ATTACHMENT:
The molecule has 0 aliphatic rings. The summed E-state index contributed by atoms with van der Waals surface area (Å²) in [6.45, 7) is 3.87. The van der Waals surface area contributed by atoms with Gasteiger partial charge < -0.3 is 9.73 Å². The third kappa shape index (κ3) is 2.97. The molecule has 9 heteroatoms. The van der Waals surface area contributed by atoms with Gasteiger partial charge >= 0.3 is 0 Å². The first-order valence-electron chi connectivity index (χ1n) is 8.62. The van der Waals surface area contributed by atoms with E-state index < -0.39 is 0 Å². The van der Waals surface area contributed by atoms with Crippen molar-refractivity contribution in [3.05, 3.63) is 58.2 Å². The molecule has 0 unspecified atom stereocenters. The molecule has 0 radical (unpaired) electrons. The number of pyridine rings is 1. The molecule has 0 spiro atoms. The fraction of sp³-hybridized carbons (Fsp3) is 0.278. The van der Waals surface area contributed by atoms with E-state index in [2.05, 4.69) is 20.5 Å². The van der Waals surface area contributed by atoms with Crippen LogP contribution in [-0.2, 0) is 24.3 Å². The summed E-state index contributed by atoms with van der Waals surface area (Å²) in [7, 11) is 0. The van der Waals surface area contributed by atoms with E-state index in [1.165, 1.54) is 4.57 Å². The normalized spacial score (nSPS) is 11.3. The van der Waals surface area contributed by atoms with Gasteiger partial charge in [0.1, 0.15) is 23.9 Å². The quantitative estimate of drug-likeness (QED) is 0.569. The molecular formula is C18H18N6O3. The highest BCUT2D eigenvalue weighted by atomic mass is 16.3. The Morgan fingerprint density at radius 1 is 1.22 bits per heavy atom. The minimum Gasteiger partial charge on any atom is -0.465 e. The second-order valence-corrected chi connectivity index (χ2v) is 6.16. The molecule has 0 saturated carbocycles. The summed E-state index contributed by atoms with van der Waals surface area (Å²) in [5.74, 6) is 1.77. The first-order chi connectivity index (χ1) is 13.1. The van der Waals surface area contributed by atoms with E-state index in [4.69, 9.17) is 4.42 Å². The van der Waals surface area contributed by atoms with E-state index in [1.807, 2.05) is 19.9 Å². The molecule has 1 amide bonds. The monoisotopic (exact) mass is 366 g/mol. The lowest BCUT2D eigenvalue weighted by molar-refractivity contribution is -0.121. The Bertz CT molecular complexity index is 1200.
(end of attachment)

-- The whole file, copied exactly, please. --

The molecule has 0 aliphatic rings. The summed E-state index contributed by atoms with van der Waals surface area (Å²) in [6.45, 7) is 3.87. The van der Waals surface area contributed by atoms with Gasteiger partial charge < -0.3 is 9.73 Å². The third kappa shape index (κ3) is 2.97. The molecule has 9 heteroatoms. The van der Waals surface area contributed by atoms with Gasteiger partial charge >= 0.3 is 0 Å². The first-order valence-electron chi connectivity index (χ1n) is 8.62. The van der Waals surface area contributed by atoms with E-state index < -0.39 is 0 Å². The van der Waals surface area contributed by atoms with Crippen molar-refractivity contribution in [3.05, 3.63) is 58.2 Å². The molecule has 0 unspecified atom stereocenters. The molecule has 0 radical (unpaired) electrons. The number of pyridine rings is 1. The molecule has 0 spiro atoms. The fraction of sp³-hybridized carbons (Fsp3) is 0.278. The van der Waals surface area contributed by atoms with E-state index in [2.05, 4.69) is 20.5 Å². The van der Waals surface area contributed by atoms with Crippen LogP contribution in [-0.2, 0) is 24.3 Å². The summed E-state index contributed by atoms with van der Waals surface area (Å²) in [7, 11) is 0. The van der Waals surface area contributed by atoms with E-state index in [1.165, 1.54) is 4.57 Å². The normalized spacial score (nSPS) is 11.3. The van der Waals surface area contributed by atoms with Gasteiger partial charge in [0.1, 0.15) is 23.9 Å². The quantitative estimate of drug-likeness (QED) is 0.569. The molecular formula is C18H18N6O3. The highest BCUT2D eigenvalue weighted by atomic mass is 16.3. The Morgan fingerprint density at radius 1 is 1.22 bits per heavy atom. The minimum Gasteiger partial charge on any atom is -0.465 e. The second-order valence-corrected chi connectivity index (χ2v) is 6.16. The molecule has 0 saturated carbocycles. The summed E-state index contributed by atoms with van der Waals surface area (Å²) in [5.74, 6) is 1.77. The first-order chi connectivity index (χ1) is 13.1. The van der Waals surface area contributed by atoms with E-state index in [4.69, 9.17) is 4.42 Å². The van der Waals surface area contributed by atoms with E-state index in [1.807, 2.05) is 19.9 Å². The molecule has 1 amide bonds. The monoisotopic (exact) mass is 366 g/mol. The lowest BCUT2D eigenvalue weighted by molar-refractivity contribution is -0.121. The Bertz CT molecular complexity index is 1200.